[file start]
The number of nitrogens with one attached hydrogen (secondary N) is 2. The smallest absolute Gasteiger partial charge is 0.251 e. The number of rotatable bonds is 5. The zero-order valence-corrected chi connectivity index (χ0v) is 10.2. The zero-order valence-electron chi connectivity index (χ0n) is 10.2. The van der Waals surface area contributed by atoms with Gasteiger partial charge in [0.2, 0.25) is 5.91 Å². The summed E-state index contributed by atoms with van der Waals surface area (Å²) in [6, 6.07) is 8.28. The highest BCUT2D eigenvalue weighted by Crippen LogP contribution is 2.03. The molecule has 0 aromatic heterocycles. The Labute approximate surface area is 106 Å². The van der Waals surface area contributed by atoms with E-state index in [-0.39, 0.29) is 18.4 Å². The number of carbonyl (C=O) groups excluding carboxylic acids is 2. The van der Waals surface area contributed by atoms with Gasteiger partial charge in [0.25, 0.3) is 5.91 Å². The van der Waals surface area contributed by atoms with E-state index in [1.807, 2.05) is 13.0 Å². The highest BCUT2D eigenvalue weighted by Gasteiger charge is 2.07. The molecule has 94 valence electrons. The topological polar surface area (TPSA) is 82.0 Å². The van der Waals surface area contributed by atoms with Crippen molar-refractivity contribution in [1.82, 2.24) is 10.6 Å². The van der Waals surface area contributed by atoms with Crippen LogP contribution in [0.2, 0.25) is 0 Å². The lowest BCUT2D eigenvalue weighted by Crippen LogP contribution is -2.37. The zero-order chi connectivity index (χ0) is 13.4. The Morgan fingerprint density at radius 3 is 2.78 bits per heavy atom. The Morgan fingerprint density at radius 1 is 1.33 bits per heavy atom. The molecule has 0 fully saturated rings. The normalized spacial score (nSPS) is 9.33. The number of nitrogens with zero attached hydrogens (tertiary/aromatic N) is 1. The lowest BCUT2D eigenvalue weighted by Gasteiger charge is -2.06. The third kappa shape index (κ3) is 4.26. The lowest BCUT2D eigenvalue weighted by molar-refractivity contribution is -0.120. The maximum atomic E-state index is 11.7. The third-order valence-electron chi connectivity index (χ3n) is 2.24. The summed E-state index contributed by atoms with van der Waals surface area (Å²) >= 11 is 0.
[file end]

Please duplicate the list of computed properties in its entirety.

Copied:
The number of nitrogens with one attached hydrogen (secondary N) is 2. The smallest absolute Gasteiger partial charge is 0.251 e. The number of rotatable bonds is 5. The zero-order valence-corrected chi connectivity index (χ0v) is 10.2. The zero-order valence-electron chi connectivity index (χ0n) is 10.2. The van der Waals surface area contributed by atoms with Gasteiger partial charge in [0.2, 0.25) is 5.91 Å². The summed E-state index contributed by atoms with van der Waals surface area (Å²) in [6, 6.07) is 8.28. The highest BCUT2D eigenvalue weighted by Crippen LogP contribution is 2.03. The molecule has 0 aromatic heterocycles. The Labute approximate surface area is 106 Å². The van der Waals surface area contributed by atoms with E-state index in [-0.39, 0.29) is 18.4 Å². The number of carbonyl (C=O) groups excluding carboxylic acids is 2. The van der Waals surface area contributed by atoms with Gasteiger partial charge in [0.25, 0.3) is 5.91 Å². The van der Waals surface area contributed by atoms with E-state index in [1.807, 2.05) is 13.0 Å². The highest BCUT2D eigenvalue weighted by Gasteiger charge is 2.07. The molecule has 94 valence electrons. The topological polar surface area (TPSA) is 82.0 Å². The van der Waals surface area contributed by atoms with Crippen molar-refractivity contribution in [1.82, 2.24) is 10.6 Å². The van der Waals surface area contributed by atoms with Crippen LogP contribution in [0.2, 0.25) is 0 Å². The lowest BCUT2D eigenvalue weighted by Crippen LogP contribution is -2.37. The zero-order chi connectivity index (χ0) is 13.4. The Morgan fingerprint density at radius 3 is 2.78 bits per heavy atom. The Morgan fingerprint density at radius 1 is 1.33 bits per heavy atom. The molecule has 0 fully saturated rings. The normalized spacial score (nSPS) is 9.33. The number of nitrogens with zero attached hydrogens (tertiary/aromatic N) is 1. The lowest BCUT2D eigenvalue weighted by Gasteiger charge is -2.06. The third kappa shape index (κ3) is 4.26. The lowest BCUT2D eigenvalue weighted by molar-refractivity contribution is -0.120. The maximum atomic E-state index is 11.7. The third-order valence-electron chi connectivity index (χ3n) is 2.24. The summed E-state index contributed by atoms with van der Waals surface area (Å²) >= 11 is 0.